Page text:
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Mickey Sperlich, well-known midwife and childbirth advocate, speaks about post-traumatic stress disorder (PTSD) in sexual abuse survivors this week. Mickey shares with us her experiences with “survivor moms,” and provides hope that post-traumatic stress can become post-traumatic growth with a safe, healthy, fulfilling birth.

MA: Many women who experience sexual abuse suffer from post-traumatic stress disorder, or PTSD. Can you tell us about your experience with PTSD?

MS: I’m a semi-retired midwife. I had a home birth practice for 20 years, and my interest in working with what I call “survivor moms” really grew out of my practice. So, some very powerful experiences that I had with my clients caused me to realize that survivor moms were bringing particular issues to the whole childbearing process, and needed care and attention that I wasn’t necessarily educated to give them [at the time].

I can give you the example of working with a woman who was pregnant for the fourth time. I’d helped her with three babies prior to that, and they were all boy babies. Everything had been super smooth for her first three pregnancies. This time around, she intuitively sensed that she was carrying a girl. We ended up having an experience late in pregnancy where I was examining her, and she suddenly flashed back to being a little girl. I was no longer her supportive, loved midwife that she knew really well — I was her abusive mother. And, that was a really challenging experience, not only for her obviously, but for me too — to be cast in that role where it certainly wasn’t my intention. Thankfully, I had enough trust established with her that we really worked on this and what had happened. … What she had experienced, that re-experiencing or flashback, that’s one of the hallmark features of post-traumatic stress disorder — which I found out later, in the process of trying to educate myself about this. This happens quite frequently to women, so I just determined — I’m going to find out everything I can.

MA: Speaking of survivor moms, tell us a little bit about your book, “Survivor Moms: Women’s Stories of Birthing, Mothering and Healing After Sexual Abuse.”

MS: I started a survey project around the country where I began asking women, “How do you feel that your history as a survivor of sexual abuse has affected your pregnancy, or your birth, or the post-partum period, or how you feel about yourself as a mother?” I got hundreds of responses, and then I invited those women to write their story in a narrative form, and eventually published a book on that — which is the result of their stories. More than 80 women reported their life story to me within this context. … I was [then] fortunate to hook up with my co-author, Julia Seng, who is a certified nurse midwife, and got her Ph.D. looking at post-traumatic stress disorder and its affects on childbearing outcomes.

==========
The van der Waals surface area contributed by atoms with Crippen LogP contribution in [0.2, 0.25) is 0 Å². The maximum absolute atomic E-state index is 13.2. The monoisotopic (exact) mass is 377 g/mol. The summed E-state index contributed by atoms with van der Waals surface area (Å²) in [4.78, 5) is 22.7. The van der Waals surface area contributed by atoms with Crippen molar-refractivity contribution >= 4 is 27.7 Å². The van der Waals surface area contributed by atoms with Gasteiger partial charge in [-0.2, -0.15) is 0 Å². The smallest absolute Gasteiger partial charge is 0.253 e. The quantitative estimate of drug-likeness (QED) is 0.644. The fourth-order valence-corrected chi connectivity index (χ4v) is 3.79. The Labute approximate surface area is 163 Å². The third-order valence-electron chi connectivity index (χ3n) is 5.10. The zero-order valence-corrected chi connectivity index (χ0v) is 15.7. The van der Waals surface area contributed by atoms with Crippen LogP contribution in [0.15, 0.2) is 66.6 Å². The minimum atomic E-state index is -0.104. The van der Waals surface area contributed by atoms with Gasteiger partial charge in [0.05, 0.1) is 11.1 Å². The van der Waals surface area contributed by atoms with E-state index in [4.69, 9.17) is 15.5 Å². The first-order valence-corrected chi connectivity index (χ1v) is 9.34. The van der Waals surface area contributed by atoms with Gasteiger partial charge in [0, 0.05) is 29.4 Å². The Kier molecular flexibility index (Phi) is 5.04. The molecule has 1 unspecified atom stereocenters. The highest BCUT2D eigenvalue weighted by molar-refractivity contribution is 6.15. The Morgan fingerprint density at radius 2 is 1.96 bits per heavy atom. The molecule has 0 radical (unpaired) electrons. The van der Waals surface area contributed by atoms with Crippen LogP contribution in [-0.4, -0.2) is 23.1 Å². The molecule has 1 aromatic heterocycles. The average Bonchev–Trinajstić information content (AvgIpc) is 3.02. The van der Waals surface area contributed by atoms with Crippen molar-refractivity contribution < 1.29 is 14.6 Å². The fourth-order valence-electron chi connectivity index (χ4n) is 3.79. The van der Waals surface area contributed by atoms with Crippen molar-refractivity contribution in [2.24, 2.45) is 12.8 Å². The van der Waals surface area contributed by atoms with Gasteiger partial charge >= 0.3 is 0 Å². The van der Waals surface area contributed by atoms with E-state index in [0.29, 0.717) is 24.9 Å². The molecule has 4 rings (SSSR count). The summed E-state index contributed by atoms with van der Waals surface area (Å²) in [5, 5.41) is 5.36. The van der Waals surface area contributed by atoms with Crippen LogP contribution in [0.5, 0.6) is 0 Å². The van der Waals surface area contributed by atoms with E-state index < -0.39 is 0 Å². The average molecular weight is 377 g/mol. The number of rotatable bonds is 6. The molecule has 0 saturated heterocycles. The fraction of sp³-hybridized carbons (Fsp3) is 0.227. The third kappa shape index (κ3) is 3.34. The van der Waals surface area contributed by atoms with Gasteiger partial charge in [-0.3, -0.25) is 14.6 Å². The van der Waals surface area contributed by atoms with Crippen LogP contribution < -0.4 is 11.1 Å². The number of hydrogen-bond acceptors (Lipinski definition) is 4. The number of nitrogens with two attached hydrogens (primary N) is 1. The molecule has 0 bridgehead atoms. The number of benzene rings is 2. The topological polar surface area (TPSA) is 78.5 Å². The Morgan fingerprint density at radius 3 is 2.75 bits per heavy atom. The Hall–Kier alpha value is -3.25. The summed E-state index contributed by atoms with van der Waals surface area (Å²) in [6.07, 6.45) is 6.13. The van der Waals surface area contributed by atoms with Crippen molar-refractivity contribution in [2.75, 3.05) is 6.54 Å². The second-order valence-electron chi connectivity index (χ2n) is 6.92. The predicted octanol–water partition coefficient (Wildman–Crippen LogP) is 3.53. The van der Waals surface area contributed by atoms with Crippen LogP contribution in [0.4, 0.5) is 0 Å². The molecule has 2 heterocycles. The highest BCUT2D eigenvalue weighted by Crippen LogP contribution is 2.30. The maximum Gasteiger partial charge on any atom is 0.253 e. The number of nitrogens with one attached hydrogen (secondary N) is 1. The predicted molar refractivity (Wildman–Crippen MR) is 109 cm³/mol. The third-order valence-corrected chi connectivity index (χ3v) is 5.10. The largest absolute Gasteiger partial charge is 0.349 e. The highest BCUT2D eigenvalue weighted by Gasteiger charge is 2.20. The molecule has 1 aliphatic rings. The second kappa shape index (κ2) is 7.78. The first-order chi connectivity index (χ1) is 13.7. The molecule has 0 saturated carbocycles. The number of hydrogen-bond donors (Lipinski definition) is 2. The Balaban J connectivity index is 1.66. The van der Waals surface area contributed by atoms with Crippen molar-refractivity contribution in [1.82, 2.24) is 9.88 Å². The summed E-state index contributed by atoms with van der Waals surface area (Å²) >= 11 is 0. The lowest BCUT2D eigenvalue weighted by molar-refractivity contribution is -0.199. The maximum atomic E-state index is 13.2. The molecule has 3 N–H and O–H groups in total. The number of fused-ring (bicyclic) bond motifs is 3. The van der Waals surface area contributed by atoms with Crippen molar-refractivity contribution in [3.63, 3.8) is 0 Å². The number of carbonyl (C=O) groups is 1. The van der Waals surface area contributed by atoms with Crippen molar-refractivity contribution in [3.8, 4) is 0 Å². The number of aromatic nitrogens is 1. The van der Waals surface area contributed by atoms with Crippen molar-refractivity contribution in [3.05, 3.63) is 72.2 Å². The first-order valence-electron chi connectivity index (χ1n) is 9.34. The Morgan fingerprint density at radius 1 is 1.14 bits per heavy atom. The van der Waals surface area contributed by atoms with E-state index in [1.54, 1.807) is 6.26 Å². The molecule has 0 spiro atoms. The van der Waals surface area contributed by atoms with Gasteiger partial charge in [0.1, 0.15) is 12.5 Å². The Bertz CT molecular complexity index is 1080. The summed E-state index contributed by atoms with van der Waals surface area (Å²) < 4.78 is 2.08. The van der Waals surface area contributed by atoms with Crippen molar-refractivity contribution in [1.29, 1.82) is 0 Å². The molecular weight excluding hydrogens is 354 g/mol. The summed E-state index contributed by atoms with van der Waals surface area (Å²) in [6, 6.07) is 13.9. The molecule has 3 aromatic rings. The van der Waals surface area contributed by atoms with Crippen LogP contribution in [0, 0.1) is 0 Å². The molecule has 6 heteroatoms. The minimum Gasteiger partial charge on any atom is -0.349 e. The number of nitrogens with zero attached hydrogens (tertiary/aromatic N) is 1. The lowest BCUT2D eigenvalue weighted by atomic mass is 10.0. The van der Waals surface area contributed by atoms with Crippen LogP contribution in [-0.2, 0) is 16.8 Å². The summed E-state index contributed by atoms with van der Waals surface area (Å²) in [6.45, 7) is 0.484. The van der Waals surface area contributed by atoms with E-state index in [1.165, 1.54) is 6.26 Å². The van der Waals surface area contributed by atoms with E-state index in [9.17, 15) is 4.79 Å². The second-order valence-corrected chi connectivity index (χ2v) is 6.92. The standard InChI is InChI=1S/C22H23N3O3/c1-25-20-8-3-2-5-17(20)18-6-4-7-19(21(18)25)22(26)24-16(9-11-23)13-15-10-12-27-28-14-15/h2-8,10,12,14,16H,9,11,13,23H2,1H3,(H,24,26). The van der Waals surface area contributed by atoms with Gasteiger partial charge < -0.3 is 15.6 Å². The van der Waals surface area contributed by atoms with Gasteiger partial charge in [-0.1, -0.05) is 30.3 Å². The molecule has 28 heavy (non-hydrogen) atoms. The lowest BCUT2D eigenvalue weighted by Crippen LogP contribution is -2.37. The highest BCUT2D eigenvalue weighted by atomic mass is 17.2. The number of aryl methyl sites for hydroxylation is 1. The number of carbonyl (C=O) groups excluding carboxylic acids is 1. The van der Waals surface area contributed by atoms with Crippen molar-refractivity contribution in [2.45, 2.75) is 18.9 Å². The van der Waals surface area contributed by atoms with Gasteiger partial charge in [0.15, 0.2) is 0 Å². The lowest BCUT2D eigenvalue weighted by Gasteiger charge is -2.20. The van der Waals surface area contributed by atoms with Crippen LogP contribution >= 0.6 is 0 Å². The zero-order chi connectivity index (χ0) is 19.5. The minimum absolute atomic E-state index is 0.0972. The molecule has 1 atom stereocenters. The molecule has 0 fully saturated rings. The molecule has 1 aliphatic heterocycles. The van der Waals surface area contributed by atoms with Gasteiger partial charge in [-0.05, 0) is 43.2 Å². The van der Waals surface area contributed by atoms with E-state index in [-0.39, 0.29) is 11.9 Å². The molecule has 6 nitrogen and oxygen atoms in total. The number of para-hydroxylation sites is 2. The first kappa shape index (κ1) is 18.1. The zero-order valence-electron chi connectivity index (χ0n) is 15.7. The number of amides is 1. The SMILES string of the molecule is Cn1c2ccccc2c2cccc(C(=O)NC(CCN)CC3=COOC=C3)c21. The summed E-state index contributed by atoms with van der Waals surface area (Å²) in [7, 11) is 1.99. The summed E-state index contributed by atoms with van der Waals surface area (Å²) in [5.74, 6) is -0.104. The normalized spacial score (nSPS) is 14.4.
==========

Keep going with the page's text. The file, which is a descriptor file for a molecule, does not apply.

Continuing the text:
For more information on “Survivor Moms,” please visit Midwifery Today.

MA: How would a pregnant woman or her care provider recognize PTSD?

MS: One of the hallmark features would be the re-experiencing … it may be that they feel as if the trauma is happening all over again. A classic example during pregnancy might be if a woman has to have an internal examination for some reason, and in the midst of that, feeling as if she’s triggered back to a rape scenario. And even some of the terminology we use, like telling her to relax and all of that — it seems like a good thing for us to say, unless you consider the [possible] context. When was she told that before? So, some of the language we use can really be triggering. Women, when they’re pregnant, can [also] feel sort of invaded by the baby — out of control. One of the features of having been traumatized, especially sexually traumatized, is feeling like it [the situation] was out of your control. Being pregnant for some women is just a very wonderful, rosy situation, and for other women, they feel like: “Here’s my body — not under my control again.” That would be an example of the re-experiencing.